What They Say…

I recently watched an episode of Dr. Phil which conjured up for me so many memories and emotions that I felt compelled to write a piece about it. 

When I began watching I was thrown into the story of a woman who had been diagnosed with Autoimmune diseases as well as other mental health issues. I hadn’t seen the entire show, as I am not a regular viewer, but I saw a woman in tears as her family (and Dr Phil) were convinced she was a hypochondriac and that this was at the root of all her issues. 

It was heart breaking.  I changed the channel. 

I was reminded of the many years and the people who had responded to my health in a negative ways and said terrible things about my health journey. It is a very painful and soul destroying reality when people that you trust and expect better care from treat you in such an apalling way. I will probably never really be able to describe it adequately in words. I prefer not to try. 

Autoimmune diseases are a group of diseases that are ‘easy prey’ for people who want to behave poorly or cause pain as they are invisible and hard to diagnose.  

Some people wait decades for diagnosis and at the earlier stages sufferers can often experience periods of remission when the diseases may not be raging and flaring, therefore it may appear non existent or cured. Or imagined. 

For many years whenever my body started to ache and experience frieghtening and debilitating symptoms my partner and some family members would be cruel and accusatory, which made me work harder to try and push through and hide my suffering as much as I could… until one day I couldn’t hide it any longer. Progression had taken over. 

Not being able to work or be a reliable giver were not tolerated by those people who were saying these things, instead of being concerned and caring, they all had their own agenda’s for saying and doing what they did. Nothing was really going to stop them, especially not me with my soft heart and emotional skin. 

I was getting labeled as a hypochondriac and an attention seeker instead of being seen as someone who was fighting hard and hiding so many symptoms from everyone around me. For many years I told no one the real hell I was going through. Afraid of more cruel words and losing my employment… and more.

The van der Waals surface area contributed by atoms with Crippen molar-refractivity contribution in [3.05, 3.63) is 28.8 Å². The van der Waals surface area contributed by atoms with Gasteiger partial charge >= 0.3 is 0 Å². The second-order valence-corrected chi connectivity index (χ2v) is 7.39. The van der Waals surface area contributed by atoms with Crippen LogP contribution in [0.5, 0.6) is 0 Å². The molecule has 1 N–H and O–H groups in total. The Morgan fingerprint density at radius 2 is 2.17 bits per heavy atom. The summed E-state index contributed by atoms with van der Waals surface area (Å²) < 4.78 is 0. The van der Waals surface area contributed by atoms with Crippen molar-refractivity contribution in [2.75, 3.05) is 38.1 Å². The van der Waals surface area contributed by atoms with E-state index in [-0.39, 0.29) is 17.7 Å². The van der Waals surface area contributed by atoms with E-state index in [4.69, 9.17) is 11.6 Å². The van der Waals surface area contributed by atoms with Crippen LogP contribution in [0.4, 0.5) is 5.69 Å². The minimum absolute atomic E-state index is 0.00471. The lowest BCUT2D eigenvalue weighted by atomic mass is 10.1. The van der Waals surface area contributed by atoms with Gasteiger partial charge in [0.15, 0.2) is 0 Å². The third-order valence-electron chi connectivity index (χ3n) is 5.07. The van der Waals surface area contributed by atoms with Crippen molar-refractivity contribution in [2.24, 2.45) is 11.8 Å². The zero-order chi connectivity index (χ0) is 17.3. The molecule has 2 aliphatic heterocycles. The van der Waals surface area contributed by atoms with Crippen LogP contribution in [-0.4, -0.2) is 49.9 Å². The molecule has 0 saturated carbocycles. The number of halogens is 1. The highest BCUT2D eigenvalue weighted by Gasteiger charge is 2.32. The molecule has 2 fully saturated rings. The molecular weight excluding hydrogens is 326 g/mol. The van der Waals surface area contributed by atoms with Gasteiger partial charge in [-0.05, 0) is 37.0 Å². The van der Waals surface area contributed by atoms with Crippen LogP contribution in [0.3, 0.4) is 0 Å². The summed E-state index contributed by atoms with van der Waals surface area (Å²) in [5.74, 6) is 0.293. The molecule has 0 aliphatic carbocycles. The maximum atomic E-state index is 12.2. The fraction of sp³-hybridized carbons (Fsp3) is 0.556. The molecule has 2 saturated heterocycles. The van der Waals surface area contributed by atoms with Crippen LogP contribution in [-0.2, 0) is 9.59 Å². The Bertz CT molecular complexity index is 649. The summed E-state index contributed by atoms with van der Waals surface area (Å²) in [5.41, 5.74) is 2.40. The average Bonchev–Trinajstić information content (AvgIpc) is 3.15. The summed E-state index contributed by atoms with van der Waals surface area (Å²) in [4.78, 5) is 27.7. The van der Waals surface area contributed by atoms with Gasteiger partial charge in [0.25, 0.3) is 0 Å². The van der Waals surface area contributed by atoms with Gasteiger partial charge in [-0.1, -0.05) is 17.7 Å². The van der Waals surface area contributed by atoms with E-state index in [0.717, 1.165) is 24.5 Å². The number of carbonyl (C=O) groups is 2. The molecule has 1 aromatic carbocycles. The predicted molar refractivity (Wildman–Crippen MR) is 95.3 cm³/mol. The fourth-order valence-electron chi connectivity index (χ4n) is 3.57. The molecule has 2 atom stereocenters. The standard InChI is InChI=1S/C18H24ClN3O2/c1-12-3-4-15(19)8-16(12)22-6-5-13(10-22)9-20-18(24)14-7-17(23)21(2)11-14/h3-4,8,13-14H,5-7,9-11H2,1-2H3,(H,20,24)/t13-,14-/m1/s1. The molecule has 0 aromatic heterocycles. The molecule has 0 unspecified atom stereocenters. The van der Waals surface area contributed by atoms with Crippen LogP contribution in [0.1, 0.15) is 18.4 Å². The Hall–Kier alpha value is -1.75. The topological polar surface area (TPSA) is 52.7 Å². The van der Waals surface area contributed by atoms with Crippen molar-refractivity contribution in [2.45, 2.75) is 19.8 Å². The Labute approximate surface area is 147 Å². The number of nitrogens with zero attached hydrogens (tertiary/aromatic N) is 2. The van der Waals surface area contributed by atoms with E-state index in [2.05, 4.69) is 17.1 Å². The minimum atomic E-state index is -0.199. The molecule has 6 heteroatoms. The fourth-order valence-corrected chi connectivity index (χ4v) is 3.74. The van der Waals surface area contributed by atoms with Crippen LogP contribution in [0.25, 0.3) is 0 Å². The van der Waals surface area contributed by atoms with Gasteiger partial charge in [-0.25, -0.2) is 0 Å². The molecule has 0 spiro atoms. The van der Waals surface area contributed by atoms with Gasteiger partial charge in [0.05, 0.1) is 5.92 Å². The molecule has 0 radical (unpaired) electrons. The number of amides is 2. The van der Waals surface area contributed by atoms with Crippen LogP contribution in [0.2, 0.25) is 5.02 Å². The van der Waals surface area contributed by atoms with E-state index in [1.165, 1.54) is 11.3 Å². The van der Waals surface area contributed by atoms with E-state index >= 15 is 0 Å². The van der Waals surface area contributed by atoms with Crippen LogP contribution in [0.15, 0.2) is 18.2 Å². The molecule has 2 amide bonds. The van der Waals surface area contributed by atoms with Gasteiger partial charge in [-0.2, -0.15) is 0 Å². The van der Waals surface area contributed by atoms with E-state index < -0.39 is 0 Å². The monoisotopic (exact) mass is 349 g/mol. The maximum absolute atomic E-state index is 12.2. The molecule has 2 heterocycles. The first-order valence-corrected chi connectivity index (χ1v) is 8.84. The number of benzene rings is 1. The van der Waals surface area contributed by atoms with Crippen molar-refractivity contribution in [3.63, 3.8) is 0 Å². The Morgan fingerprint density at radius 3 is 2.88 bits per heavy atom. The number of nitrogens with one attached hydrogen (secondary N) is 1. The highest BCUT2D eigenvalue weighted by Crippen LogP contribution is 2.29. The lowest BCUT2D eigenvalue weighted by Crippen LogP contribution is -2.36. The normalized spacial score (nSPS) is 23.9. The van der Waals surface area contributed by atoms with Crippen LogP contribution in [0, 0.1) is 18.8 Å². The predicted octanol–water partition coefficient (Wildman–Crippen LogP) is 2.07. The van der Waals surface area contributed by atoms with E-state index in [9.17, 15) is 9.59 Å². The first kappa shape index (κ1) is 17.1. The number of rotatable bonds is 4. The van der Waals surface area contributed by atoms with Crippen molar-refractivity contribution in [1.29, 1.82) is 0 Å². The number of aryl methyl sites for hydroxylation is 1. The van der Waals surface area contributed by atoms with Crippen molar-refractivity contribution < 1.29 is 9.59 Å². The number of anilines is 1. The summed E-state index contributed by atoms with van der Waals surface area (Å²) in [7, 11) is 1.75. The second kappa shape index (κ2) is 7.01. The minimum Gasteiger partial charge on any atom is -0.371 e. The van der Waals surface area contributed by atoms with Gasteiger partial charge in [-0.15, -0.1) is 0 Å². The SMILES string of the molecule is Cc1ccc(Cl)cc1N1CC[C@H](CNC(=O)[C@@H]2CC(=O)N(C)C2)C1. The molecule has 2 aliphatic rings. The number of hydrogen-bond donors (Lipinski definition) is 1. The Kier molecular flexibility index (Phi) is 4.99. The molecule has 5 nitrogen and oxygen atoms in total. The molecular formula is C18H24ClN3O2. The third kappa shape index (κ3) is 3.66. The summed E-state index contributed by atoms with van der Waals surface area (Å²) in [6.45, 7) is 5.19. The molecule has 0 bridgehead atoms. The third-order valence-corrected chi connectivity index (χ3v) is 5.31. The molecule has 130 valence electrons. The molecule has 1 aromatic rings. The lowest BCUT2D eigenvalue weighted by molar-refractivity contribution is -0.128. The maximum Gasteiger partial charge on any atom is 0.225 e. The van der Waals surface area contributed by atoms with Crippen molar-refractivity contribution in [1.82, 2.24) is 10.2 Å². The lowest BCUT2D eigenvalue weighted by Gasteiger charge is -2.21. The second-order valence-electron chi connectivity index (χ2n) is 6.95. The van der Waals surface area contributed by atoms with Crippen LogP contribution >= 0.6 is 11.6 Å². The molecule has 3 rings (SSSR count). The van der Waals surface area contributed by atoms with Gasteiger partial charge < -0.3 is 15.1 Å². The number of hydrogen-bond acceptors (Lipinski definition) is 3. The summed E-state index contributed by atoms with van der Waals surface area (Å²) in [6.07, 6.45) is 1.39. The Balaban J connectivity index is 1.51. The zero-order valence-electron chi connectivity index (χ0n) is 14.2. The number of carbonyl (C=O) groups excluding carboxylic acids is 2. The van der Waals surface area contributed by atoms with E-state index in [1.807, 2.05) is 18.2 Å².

Because I hid and fought in silence for so long it only serve to delay in me getting the early treatment I needed and sadly I had progressed to a point where my life was completely turned upside down… forever. Things were now systemic. 

When I started getting diagnosis and treatments I discovered so many others like me, in online communities all over the world. All hurting. All hiding. All of whom had been told hurtful things from family and loved ones. All told they were drama queens, attention seekers, liars, malingerers, failures, mentally unstable, useless and hypochondriacs. Truly horrifying! 

I have spent many years trying to come to terms with these people’s actions and make a peace with their ignorance, their cruel words and forgiving them. It isn’t easy and I know that there is still some work to be done. But I am in a far stronger place now and have recognized what is more important in life. 

For now I try and redress this painful imbalance and injustice by doing whatever little bit I can to help the Autoimmune community build their self respect, dignity, emotional strength and try to stamp out some ignorance. 

By honestly sharing my journey and some of the physical and emotional challenges, it is my hope that it may help someone out there who may be going through something similar and let them know they are not alone and that there are many people who have been where they are and endured some of what they are going through. We  dont have to hide or feel ashamed. 

Sadly, with chronic illness and Autoimmune diseases the reality is you will  lose people along the way, but not everyone we lose is a loss, and if they are hurtful and cruel then you may not really need them in your journey and the life long struggle ahead. 

It may be more beneficial to let those people go and try and find peace and energy with people who help you find joy in life. 

What strangers think of me and people who have never met me or don’t really know me, is of little interest to me now. What matters most is how I feel about the future and those things/people who have real meaning in my life. 

People will always believe what they want about you, but it’s what you think about you that will always be more important in life, and in the chronic life that lays ahead. 

Gentle hugs, 

Trish. 

3 thoughts on “What They Say…

  1. I agree Trish, we see snapshots of people, almost never the whole picture. People think of me as an active happy carefree man of 60. I see myself as broken and pain filled. Others see me as mean, or kind. A few see me as accomplished others see me as a failure. The truth is that over my life I have been all of those things and more. The thing is I am different to others and I am not always truthful to myself.

    Yes, I could have been better, kinder, happier, a better husband and father. But no one (not even me some days) knows the full story. So little of what we are is one dimensional. I hope I can remember that when I see others.

    Liked by 1 person

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